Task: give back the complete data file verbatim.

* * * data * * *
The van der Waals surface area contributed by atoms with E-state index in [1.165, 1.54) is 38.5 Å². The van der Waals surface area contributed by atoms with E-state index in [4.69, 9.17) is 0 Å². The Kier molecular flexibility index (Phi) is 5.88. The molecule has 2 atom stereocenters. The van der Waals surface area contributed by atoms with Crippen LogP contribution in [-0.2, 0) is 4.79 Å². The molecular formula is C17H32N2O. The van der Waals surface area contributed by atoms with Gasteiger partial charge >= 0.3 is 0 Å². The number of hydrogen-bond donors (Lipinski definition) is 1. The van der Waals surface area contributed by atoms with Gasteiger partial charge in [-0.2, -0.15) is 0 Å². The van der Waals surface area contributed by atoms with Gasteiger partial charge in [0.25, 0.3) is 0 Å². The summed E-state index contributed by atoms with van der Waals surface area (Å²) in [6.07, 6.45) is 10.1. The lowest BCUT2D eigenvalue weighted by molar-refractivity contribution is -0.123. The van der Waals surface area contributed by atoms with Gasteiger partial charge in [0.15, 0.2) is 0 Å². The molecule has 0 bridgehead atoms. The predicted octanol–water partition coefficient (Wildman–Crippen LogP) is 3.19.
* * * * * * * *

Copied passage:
The van der Waals surface area contributed by atoms with E-state index in [1.165, 1.54) is 38.5 Å². The van der Waals surface area contributed by atoms with E-state index in [4.69, 9.17) is 0 Å². The Kier molecular flexibility index (Phi) is 5.88. The molecule has 2 atom stereocenters. The van der Waals surface area contributed by atoms with Crippen LogP contribution in [-0.2, 0) is 4.79 Å². The molecular formula is C17H32N2O. The van der Waals surface area contributed by atoms with Gasteiger partial charge >= 0.3 is 0 Å². The number of hydrogen-bond donors (Lipinski definition) is 1. The van der Waals surface area contributed by atoms with Gasteiger partial charge in [-0.2, -0.15) is 0 Å². The van der Waals surface area contributed by atoms with Gasteiger partial charge in [0.25, 0.3) is 0 Å². The summed E-state index contributed by atoms with van der Waals surface area (Å²) in [6.07, 6.45) is 10.1. The lowest BCUT2D eigenvalue weighted by molar-refractivity contribution is -0.123. The van der Waals surface area contributed by atoms with Gasteiger partial charge in [0.15, 0.2) is 0 Å². The molecule has 0 bridgehead atoms. The predicted octanol–water partition coefficient (Wildman–Crippen LogP) is 3.19.